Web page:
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Porphyrogenitos wrote: 25 Feb 2021 01:45 We will leave this to the discretion of the individual users who submit proposals for the final tone-stress system.
Have those already been submitted?
If not, what are the rules for submitting a proposal or some proposals?
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Re: Typological voting game

Post by Porphyrogenitos »

eldin raigmore wrote: 25 Feb 2021 22:50
Have those already been submitted?
If not, what are the rules for submitting a proposal or some proposals?
No, they have not. We will take submissions for them once we have finished the process for deciding secondary stress. The rules will simply be that they must conform with everything else we have decided about tone, stress, and other phonological categories; people will be free to suggest what they want within those bounds.

So far we know that the language has a two-category tonal system and predictable, weight-sensitive, unbounded stress.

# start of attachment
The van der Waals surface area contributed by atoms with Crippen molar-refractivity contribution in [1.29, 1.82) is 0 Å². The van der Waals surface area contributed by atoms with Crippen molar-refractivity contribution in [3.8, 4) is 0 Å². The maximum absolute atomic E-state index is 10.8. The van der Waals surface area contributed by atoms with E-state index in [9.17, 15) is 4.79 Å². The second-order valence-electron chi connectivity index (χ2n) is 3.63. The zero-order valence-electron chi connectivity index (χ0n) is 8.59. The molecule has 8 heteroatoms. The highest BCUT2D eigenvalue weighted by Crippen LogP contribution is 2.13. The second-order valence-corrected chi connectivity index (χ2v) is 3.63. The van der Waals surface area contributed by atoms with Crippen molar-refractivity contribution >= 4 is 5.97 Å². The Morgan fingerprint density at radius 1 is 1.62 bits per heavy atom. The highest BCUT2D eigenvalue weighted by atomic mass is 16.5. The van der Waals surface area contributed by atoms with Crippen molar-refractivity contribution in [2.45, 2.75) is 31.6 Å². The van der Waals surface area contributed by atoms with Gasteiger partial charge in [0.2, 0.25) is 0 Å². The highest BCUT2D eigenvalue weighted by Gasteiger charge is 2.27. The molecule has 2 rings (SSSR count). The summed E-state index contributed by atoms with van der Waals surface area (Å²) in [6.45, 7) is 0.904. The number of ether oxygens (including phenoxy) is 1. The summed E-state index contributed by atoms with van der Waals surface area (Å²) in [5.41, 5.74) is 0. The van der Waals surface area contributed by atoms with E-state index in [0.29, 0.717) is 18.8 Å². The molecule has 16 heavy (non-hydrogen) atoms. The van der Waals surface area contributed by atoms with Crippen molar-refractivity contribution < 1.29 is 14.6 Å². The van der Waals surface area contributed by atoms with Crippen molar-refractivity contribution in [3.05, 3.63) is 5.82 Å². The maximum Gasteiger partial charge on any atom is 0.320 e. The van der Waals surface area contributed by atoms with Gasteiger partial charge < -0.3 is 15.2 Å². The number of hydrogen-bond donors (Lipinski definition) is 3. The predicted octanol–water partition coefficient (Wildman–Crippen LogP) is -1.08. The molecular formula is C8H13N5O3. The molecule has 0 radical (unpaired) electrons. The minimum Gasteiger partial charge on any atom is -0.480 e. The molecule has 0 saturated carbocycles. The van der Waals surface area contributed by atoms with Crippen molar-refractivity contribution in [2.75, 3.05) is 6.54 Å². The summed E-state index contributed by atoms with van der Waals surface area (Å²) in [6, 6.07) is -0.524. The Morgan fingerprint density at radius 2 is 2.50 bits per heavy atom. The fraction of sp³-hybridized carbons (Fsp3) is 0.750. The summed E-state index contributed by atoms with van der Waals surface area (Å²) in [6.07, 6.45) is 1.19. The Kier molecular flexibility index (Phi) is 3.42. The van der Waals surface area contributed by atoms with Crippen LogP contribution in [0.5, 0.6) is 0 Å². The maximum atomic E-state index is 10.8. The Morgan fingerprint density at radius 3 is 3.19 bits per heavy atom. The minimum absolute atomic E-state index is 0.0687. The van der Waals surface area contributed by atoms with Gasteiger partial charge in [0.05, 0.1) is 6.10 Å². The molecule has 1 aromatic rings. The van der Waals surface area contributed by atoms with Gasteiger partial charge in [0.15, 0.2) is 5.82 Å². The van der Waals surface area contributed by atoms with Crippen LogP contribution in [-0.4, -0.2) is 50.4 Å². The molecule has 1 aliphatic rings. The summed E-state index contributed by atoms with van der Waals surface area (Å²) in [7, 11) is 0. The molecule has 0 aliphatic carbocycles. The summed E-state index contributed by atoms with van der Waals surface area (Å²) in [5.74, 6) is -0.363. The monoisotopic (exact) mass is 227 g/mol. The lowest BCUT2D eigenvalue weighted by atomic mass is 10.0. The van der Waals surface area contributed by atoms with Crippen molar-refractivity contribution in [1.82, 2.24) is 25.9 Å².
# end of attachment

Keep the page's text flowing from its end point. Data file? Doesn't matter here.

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Re: Typological voting game

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Unbounded Stress Type: A
Secondary Stress: A
Vowel Length Inventory: C, E

C)
/i iː ɨ ɨː u uː/
/e eː/
/a aː/
/ai au ei eu iu ui ɨu ɨi/

E)
/i iː ɨ ɨː u uː/
/e eː/
/a aː/

Ch. 20: A
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Re: Typological voting game

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Porphyrogenitos wrote: 25 Feb 2021 01:22 Edit: I have also added ablaut to the the inflectional formatives vote, if you want to change your vote in light of that.
I think for Round 14 (or was it round 13?) Chapter 20 the addition of D Ablaut as an option could change my second choice; but my first choice is still A concatenating.
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Re: Typological voting game

Post by Porphyrogenitos »

Okay, so the results are in for Round 14!